Reflection/Shan

| December 3, 2013

Shan, Xin

Dr. Catherine Steiner-Adair’s “Mary Had a Little iPad” lecture at the 92Y presented a compelling case regarding the harm/disadvantage of screen technology (such as iPad and smartphone) for both children and adults and offers us with possible solutions/guidelines.

Some of the most common examples with the lost of control over screen technology could be seen at two levels. First, Dr. Steiner-Adair addresses the adult level with examples of addictive/dependent behaviors: anxious being without iPad/smartphone (taking devices to the bathroom), first thing in the morning reaching for the iPad/smartphone, can not put down the iPad/smartphone, and lying about iPad/smartphone usage. Second, with an unhealthy relationship with screen technology, adults also bring their behaviors into the children’s level. Parents often using screen technology as a “pacifier” instead of spending time with their children. During the day, when parents do have a chance to interact with their children (during pick-up from school), parents still have difficulty to completely get off their iPad/smartphone; so children need to compete with these devices to get their parents’ attention. At the times when parents use screen technology, the screen technology also create a sense of urgency that make parents’ response to children in a tone of voice that are unwelcoming. Again this is creating a barrier between parents and children relationships.

The combined results from both the adult’s and children’s unhealthy addiction/dependency of screen technology could be found in social-emotional, psychological, and neurological harm to children. Before six-year-old, children need to have critical time with parents to interact and to develop a healthy social-emotional character. When both parents and children use excessively screen technology, time is being robbed from the children’s critical development. From a psychological perspective, children are also forming a dependency with screen technology for stimulation; and in the worst cases, children as young as five-year-old have ­shown signs of addiction. Also the psychological affect of being neglected should not be overlooked. Lastly children’s neurological development for reading and language is located in a different area of the brain than what is used with screen technology. In the recent years, there are more and more children diagnosed with ADD and ADHD. It is time for us to consider if the addiction to technology is playing a role of rewiring children’s brain to function like ADD or ADHD.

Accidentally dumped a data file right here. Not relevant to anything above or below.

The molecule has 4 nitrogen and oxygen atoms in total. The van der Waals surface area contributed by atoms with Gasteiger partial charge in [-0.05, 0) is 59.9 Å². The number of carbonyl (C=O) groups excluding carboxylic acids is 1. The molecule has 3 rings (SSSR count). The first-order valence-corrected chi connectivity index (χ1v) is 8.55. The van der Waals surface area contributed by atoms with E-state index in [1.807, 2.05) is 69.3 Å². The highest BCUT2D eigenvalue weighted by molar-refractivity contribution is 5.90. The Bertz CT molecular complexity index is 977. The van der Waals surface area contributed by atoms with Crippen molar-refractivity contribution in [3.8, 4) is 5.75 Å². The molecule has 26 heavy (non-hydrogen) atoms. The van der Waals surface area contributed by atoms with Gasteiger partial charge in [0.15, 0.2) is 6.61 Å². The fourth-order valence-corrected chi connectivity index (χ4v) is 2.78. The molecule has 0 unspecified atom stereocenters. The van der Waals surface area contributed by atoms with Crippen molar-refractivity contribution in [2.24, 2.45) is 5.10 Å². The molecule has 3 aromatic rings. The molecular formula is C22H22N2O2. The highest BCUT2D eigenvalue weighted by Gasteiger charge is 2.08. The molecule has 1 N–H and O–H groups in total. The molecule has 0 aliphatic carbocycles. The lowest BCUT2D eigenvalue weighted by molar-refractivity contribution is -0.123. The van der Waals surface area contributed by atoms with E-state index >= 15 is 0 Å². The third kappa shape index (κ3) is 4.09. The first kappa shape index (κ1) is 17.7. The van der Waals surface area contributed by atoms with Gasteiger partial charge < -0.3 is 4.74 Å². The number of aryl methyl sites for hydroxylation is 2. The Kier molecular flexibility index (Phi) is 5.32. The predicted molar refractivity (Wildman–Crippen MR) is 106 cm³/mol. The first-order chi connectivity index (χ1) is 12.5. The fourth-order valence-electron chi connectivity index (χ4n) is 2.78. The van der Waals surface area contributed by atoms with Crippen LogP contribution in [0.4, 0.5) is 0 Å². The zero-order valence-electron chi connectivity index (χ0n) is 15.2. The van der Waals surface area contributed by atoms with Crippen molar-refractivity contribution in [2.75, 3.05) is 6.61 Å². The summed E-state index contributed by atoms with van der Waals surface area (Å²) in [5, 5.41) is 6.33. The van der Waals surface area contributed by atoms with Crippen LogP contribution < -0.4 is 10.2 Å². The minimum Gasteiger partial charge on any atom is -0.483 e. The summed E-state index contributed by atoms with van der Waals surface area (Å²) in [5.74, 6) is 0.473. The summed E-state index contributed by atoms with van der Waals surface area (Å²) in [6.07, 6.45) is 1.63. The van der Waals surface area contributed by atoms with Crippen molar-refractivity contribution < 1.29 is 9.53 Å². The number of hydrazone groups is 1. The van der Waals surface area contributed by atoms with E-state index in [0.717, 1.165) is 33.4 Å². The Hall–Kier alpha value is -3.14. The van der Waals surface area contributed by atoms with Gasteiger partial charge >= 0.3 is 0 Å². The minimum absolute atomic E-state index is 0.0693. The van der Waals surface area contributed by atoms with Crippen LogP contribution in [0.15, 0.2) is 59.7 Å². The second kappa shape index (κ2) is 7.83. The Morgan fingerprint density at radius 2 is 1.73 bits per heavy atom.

With the coming of the digital age, the usage of screen technology will only increase, and become more widely accepted. However there are ways to set up healthy boundaries/usage behaviors. Dr. Catherine Steiner-Adair has outlined practices for teachers, parents, and children. For teachers, it is important to show parents the facts that screen technology is proven both to be harmful and not helpful in the development of early childhood education. Teachers can start to ask parents questions about what their children like to do on screen, and then refer to the research on children’s usage of screen technology. It is important for parents to know that children learn to build up relationships through playing in social interactions, not from interaction with technology. For parents, there is a need to set up boundaries for screen technology usage. In order to nurture a health family relationship between parents and children, parents had to set up schedule of being off-screen entirely. Dr. Catherine Steiner-Adair suggests parents to be off-screen when the children are awake at home. It is important to build up a verbally rich and highly responsive family environment where children feel that they matter the most.

At the end of the lecture, Dr. Catherine Steiner-Adair draws our attention to the importance of social/emotional competence in the real world. Currently many top U.S. universities are changing their admission criteria to look for students with better social/emotional competence rather than just focus on their skilled-based standard test scores. Therefore, it is very important for us to help children develop their social skills in the early years of their lives through interactions with their family members and friends.